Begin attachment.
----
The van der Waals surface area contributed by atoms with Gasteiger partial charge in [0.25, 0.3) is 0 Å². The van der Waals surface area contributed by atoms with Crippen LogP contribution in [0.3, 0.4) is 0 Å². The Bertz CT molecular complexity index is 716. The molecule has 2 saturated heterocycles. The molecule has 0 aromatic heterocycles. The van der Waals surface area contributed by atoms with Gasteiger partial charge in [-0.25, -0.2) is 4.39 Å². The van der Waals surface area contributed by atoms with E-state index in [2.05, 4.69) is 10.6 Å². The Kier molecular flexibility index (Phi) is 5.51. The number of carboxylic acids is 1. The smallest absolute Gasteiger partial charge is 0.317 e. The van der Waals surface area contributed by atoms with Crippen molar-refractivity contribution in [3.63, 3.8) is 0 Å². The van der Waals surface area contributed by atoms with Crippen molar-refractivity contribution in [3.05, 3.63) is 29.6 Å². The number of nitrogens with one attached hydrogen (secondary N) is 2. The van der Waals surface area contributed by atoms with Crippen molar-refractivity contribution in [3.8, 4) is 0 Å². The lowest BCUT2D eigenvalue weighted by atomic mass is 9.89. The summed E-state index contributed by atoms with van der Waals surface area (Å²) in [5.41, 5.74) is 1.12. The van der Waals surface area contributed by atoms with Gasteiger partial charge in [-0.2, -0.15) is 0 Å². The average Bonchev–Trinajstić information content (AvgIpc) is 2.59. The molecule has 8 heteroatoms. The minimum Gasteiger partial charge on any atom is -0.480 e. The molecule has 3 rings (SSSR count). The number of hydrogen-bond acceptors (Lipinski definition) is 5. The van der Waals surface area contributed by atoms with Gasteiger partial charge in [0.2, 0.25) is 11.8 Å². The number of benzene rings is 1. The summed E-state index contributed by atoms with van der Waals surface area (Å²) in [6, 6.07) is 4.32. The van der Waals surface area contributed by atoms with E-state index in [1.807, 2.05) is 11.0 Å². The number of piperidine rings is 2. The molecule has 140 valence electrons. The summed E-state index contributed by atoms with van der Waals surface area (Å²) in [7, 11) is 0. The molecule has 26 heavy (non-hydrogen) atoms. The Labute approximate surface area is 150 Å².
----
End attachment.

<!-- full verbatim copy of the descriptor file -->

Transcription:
The van der Waals surface area contributed by atoms with Gasteiger partial charge in [0.25, 0.3) is 0 Å². The van der Waals surface area contributed by atoms with Crippen LogP contribution in [0.3, 0.4) is 0 Å². The Bertz CT molecular complexity index is 716. The molecule has 2 saturated heterocycles. The molecule has 0 aromatic heterocycles. The van der Waals surface area contributed by atoms with Gasteiger partial charge in [-0.25, -0.2) is 4.39 Å². The van der Waals surface area contributed by atoms with E-state index in [2.05, 4.69) is 10.6 Å². The Kier molecular flexibility index (Phi) is 5.51. The number of carboxylic acids is 1. The smallest absolute Gasteiger partial charge is 0.317 e. The van der Waals surface area contributed by atoms with Crippen molar-refractivity contribution in [3.63, 3.8) is 0 Å². The van der Waals surface area contributed by atoms with Crippen molar-refractivity contribution in [3.05, 3.63) is 29.6 Å². The number of nitrogens with one attached hydrogen (secondary N) is 2. The van der Waals surface area contributed by atoms with Crippen molar-refractivity contribution in [3.8, 4) is 0 Å². The lowest BCUT2D eigenvalue weighted by atomic mass is 9.89. The summed E-state index contributed by atoms with van der Waals surface area (Å²) in [5.41, 5.74) is 1.12. The van der Waals surface area contributed by atoms with Gasteiger partial charge in [-0.2, -0.15) is 0 Å². The average Bonchev–Trinajstić information content (AvgIpc) is 2.59. The molecule has 8 heteroatoms. The minimum Gasteiger partial charge on any atom is -0.480 e. The molecule has 3 rings (SSSR count). The number of hydrogen-bond acceptors (Lipinski definition) is 5. The van der Waals surface area contributed by atoms with Gasteiger partial charge in [0.2, 0.25) is 11.8 Å². The number of benzene rings is 1. The summed E-state index contributed by atoms with van der Waals surface area (Å²) in [6, 6.07) is 4.32. The van der Waals surface area contributed by atoms with E-state index in [1.807, 2.05) is 11.0 Å². The number of piperidine rings is 2. The molecule has 140 valence electrons. The summed E-state index contributed by atoms with van der Waals surface area (Å²) in [7, 11) is 0. The molecule has 26 heavy (non-hydrogen) atoms. The Labute approximate surface area is 150 Å².